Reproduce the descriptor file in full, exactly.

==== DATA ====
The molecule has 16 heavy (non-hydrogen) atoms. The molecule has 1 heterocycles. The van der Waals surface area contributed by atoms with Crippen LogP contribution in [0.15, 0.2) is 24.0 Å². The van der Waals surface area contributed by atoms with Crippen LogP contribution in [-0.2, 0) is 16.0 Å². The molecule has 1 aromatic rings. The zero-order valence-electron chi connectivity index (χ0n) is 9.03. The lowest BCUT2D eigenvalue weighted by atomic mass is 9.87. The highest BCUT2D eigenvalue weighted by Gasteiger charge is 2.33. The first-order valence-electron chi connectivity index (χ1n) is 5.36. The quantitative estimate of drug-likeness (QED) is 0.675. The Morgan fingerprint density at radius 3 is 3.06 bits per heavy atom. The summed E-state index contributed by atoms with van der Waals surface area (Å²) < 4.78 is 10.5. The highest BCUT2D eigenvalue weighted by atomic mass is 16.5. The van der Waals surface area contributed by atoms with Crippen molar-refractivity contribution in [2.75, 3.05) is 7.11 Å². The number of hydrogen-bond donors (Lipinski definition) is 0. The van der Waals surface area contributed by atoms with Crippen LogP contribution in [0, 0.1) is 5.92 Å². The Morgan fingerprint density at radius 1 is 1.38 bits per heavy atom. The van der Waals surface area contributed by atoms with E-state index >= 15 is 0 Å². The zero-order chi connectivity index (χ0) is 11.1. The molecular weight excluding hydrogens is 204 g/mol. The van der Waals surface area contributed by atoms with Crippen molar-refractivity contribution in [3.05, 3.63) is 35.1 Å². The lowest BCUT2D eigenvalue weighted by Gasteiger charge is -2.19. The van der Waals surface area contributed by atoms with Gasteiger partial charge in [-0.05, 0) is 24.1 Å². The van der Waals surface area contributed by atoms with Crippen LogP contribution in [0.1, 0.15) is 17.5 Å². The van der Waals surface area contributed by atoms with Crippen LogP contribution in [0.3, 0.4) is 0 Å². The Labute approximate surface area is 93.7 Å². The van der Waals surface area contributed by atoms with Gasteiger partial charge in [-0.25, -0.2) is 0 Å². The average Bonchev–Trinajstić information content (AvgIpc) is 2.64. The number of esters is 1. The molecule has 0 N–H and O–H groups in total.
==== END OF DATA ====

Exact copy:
The molecule has 16 heavy (non-hydrogen) atoms. The molecule has 1 heterocycles. The van der Waals surface area contributed by atoms with Crippen LogP contribution in [0.15, 0.2) is 24.0 Å². The van der Waals surface area contributed by atoms with Crippen LogP contribution in [-0.2, 0) is 16.0 Å². The molecule has 1 aromatic rings. The zero-order valence-electron chi connectivity index (χ0n) is 9.03. The lowest BCUT2D eigenvalue weighted by atomic mass is 9.87. The highest BCUT2D eigenvalue weighted by Gasteiger charge is 2.33. The first-order valence-electron chi connectivity index (χ1n) is 5.36. The quantitative estimate of drug-likeness (QED) is 0.675. The Morgan fingerprint density at radius 3 is 3.06 bits per heavy atom. The summed E-state index contributed by atoms with van der Waals surface area (Å²) < 4.78 is 10.5. The highest BCUT2D eigenvalue weighted by atomic mass is 16.5. The van der Waals surface area contributed by atoms with Crippen molar-refractivity contribution in [2.75, 3.05) is 7.11 Å². The number of hydrogen-bond donors (Lipinski definition) is 0. The van der Waals surface area contributed by atoms with Crippen LogP contribution in [0, 0.1) is 5.92 Å². The Morgan fingerprint density at radius 1 is 1.38 bits per heavy atom. The van der Waals surface area contributed by atoms with E-state index >= 15 is 0 Å². The zero-order chi connectivity index (χ0) is 11.1. The molecular weight excluding hydrogens is 204 g/mol. The van der Waals surface area contributed by atoms with Crippen molar-refractivity contribution in [3.05, 3.63) is 35.1 Å². The lowest BCUT2D eigenvalue weighted by Gasteiger charge is -2.19. The van der Waals surface area contributed by atoms with Gasteiger partial charge in [-0.05, 0) is 24.1 Å². The van der Waals surface area contributed by atoms with Crippen LogP contribution in [0.1, 0.15) is 17.5 Å². The van der Waals surface area contributed by atoms with Crippen LogP contribution in [0.3, 0.4) is 0 Å². The Labute approximate surface area is 93.7 Å². The van der Waals surface area contributed by atoms with Gasteiger partial charge in [-0.25, -0.2) is 0 Å². The average Bonchev–Trinajstić information content (AvgIpc) is 2.64. The number of esters is 1. The molecule has 0 N–H and O–H groups in total.